That brings us back to the catch-22. Do you take care of your own feelings? If I really just don't want to make the toast maybe it's because I need some recharging time, even if it's just 15 minutes to drink my coffee. Or do I continue to serve my family when I'm out of gas to head off potential tantrums? What are the costs and benefits of each choice? It's tough.
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#82 of 85 Old 12-01-2006, 12:56 PM
 
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I am in flame-gear too

I see nothing wrong with how you handled it.

only i think you handled it better than me -- i would NOT have made her most toast, nor given her a CHOISE on the 2nd breaskfast -- i would have put her at the table and giving her something, if she refused that, she would have waited untill i was ready to make either morning snack or lunch for the whole family.

Waesting food is not ok, nor is irgonoring direct instructions from theparent, nor is -- imo -- treating her younger sib that way.

and -- again imo --if mommy already made toast once, and there is nothign wrong with it, then momma should not feel bad about "not wanting to make more" you are a momma not a salve, maid or personal chef --you take care of a family as a whole, you do not need to cater to every whim. You didn't feel like making more, the toast was fine, so there is no reason to feel bad. DD made a choice to behave as she knows she is not to and to activly not listen when throwing out food.

JMO

you did fine, and you don't need to feel bad about not wanting to do extra work.

As I said -- you were a lot mroe GD than I would have been.

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#83 of 85 Old 12-01-2006, 03:01 PM
 
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I don't usually jump into threads that have gone on for this long! But this time I really want to. I did sit and read every post first though. I am with Heart on this one (as usual) and would not have made another peice of toast.

FWIW, though something you might want to work on incorporating into your life for future incidents though, April - we try to get our kids to sort of take a "pause" before following through with drastic actions -- and talk it out. So, for instance, on her way to the trash can with the toast, I would have intercepted and said, "Hold it. Pause for 2 minutes and listen. I'm only using words, and then when we unpause -- you can still throw it away if you still choose to." That gives a chance to disscuss more reasonable possiblities (i.e. -- trade toasts with Daddy, etc.) This works for us with our kids, in highly charged moments, but it took some time and practise to become a real tool in the toolkit, kwim? The kids had to get used to it, and learn to trust that its in their best interest.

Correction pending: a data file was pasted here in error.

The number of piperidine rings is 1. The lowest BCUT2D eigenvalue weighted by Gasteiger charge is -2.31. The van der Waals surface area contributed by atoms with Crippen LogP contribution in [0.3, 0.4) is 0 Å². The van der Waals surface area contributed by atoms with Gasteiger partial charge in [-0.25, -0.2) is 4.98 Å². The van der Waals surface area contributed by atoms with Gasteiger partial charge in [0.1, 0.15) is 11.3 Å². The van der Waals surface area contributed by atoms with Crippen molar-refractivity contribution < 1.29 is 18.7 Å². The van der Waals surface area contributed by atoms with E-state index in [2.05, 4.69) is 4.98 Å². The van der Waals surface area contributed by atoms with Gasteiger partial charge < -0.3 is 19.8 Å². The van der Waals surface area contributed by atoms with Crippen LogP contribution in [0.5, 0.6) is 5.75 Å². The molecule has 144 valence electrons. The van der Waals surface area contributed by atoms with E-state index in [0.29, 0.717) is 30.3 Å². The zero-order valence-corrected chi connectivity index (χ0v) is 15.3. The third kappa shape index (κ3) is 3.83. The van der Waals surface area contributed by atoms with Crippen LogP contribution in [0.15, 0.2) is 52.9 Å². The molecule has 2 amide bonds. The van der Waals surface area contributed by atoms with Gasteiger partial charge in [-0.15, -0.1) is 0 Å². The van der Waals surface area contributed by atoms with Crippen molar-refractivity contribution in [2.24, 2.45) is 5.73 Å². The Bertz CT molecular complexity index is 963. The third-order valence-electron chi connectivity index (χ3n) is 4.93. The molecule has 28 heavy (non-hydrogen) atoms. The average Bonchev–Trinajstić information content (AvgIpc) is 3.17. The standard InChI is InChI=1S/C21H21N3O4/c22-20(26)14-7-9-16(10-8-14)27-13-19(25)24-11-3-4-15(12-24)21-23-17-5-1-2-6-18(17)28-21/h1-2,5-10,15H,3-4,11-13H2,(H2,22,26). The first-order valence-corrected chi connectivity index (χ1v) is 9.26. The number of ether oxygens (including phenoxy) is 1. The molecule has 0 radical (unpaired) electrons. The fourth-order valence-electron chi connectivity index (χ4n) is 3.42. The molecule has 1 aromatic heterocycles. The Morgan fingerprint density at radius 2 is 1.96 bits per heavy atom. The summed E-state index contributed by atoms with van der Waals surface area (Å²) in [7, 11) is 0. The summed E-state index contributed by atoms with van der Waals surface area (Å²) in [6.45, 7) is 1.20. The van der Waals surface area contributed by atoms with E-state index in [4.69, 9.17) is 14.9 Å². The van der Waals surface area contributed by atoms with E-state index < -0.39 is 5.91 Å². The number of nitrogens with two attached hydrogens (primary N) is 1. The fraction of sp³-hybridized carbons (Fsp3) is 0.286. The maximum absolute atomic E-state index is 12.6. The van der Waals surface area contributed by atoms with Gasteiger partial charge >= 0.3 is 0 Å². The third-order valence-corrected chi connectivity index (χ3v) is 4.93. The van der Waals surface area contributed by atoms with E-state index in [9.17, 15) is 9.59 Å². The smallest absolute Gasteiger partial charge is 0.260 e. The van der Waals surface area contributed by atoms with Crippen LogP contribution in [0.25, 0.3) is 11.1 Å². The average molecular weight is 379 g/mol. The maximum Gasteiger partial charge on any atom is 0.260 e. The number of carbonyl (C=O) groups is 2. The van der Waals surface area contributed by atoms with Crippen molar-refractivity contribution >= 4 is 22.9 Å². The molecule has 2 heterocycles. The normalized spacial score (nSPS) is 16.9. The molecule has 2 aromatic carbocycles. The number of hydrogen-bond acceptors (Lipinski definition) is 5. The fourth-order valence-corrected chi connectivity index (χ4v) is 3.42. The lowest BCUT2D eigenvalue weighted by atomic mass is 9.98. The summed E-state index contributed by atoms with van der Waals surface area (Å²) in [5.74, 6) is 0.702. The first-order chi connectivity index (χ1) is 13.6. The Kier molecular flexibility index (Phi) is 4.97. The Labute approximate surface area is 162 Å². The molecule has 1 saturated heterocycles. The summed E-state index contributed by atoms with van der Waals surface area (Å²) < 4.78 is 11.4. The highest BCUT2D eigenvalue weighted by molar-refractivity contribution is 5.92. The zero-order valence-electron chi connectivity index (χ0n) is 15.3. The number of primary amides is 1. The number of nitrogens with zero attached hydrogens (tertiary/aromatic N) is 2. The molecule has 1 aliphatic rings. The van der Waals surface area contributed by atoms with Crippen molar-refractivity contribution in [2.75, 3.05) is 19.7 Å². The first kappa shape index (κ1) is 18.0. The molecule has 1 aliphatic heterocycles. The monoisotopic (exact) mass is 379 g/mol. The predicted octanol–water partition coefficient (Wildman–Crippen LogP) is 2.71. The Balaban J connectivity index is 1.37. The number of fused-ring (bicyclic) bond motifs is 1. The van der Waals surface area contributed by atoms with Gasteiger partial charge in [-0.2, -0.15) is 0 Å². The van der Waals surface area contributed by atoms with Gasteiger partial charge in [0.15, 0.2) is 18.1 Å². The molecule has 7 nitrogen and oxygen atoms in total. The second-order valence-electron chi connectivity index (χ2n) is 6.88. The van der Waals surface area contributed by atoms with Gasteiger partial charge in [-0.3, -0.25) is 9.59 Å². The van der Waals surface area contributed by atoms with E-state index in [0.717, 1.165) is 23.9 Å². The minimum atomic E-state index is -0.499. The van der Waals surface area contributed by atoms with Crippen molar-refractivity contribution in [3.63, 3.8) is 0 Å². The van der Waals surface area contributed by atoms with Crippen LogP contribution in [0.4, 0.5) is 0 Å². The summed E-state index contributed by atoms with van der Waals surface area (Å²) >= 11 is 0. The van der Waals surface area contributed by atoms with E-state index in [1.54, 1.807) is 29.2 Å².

Also -- occasional "do overs" are helpful too. I don't like to do a lot of do-overs, because they will take over your life. But in this situation, later in the day when you wanted an "out," I might have just said, "You know dd -- our morning got off to a lousy start. Let's start all over." Maybe. I'm iffy on this one though!

As for the chewing on the clothing thing -- I had to throw away all my older son's shirts from his 4th year of life. Normally, clothes get handed down. But those just got eaten! LOL. We mostly solved it though, by making very sturdy bead necklaces together that he could wear and chew on instead. I would prompt him to use his beads whenever his sleeve or collar was heading toward his mouth! (Satin ribbon can be used for the necklaces, with rubber, plastic, or wooden beads -- depending on what you are comfortable with.) Beads are good for the figits too, and nail biting, and even excessive penis touching in public places (not that you'll encounter that!)
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#84 of 85 Old 12-01-2006, 04:37 PM - Thread Starter